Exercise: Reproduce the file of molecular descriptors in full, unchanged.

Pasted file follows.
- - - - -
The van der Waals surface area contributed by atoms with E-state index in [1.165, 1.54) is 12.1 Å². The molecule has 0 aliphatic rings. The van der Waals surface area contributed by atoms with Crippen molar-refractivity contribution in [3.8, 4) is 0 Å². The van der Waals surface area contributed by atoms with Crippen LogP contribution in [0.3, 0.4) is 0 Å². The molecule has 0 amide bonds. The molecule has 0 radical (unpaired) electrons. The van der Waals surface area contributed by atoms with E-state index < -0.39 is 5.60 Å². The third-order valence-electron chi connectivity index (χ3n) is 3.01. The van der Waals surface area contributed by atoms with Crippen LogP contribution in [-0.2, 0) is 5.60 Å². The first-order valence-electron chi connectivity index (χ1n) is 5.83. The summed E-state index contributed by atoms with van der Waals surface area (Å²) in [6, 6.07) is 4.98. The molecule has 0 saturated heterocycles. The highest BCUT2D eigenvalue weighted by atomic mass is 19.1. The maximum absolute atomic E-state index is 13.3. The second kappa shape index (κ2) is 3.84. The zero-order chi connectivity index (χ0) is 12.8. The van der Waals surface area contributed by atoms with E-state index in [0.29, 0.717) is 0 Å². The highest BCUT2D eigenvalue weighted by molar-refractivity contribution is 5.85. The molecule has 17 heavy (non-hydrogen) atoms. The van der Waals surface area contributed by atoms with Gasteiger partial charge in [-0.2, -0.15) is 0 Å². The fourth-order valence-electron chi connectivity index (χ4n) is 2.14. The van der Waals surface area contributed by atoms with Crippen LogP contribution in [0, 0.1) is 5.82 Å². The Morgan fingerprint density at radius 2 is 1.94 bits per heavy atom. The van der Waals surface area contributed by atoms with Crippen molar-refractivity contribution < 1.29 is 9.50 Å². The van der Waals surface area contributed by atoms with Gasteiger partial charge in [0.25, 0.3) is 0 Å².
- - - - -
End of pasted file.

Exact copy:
The van der Waals surface area contributed by atoms with E-state index in [1.165, 1.54) is 12.1 Å². The molecule has 0 aliphatic rings. The van der Waals surface area contributed by atoms with Crippen molar-refractivity contribution in [3.8, 4) is 0 Å². The van der Waals surface area contributed by atoms with Crippen LogP contribution in [0.3, 0.4) is 0 Å². The molecule has 0 amide bonds. The molecule has 0 radical (unpaired) electrons. The van der Waals surface area contributed by atoms with E-state index < -0.39 is 5.60 Å². The third-order valence-electron chi connectivity index (χ3n) is 3.01. The van der Waals surface area contributed by atoms with Crippen LogP contribution in [-0.2, 0) is 5.60 Å². The first-order valence-electron chi connectivity index (χ1n) is 5.83. The summed E-state index contributed by atoms with van der Waals surface area (Å²) in [6, 6.07) is 4.98. The molecule has 0 saturated heterocycles. The highest BCUT2D eigenvalue weighted by atomic mass is 19.1. The maximum absolute atomic E-state index is 13.3. The second kappa shape index (κ2) is 3.84. The zero-order chi connectivity index (χ0) is 12.8. The van der Waals surface area contributed by atoms with E-state index in [0.29, 0.717) is 0 Å². The highest BCUT2D eigenvalue weighted by molar-refractivity contribution is 5.85. The molecule has 17 heavy (non-hydrogen) atoms. The van der Waals surface area contributed by atoms with Gasteiger partial charge in [-0.2, -0.15) is 0 Å². The fourth-order valence-electron chi connectivity index (χ4n) is 2.14. The van der Waals surface area contributed by atoms with Crippen LogP contribution in [0, 0.1) is 5.82 Å². The Morgan fingerprint density at radius 2 is 1.94 bits per heavy atom. The van der Waals surface area contributed by atoms with Crippen molar-refractivity contribution < 1.29 is 9.50 Å². The van der Waals surface area contributed by atoms with Gasteiger partial charge in [0.25, 0.3) is 0 Å².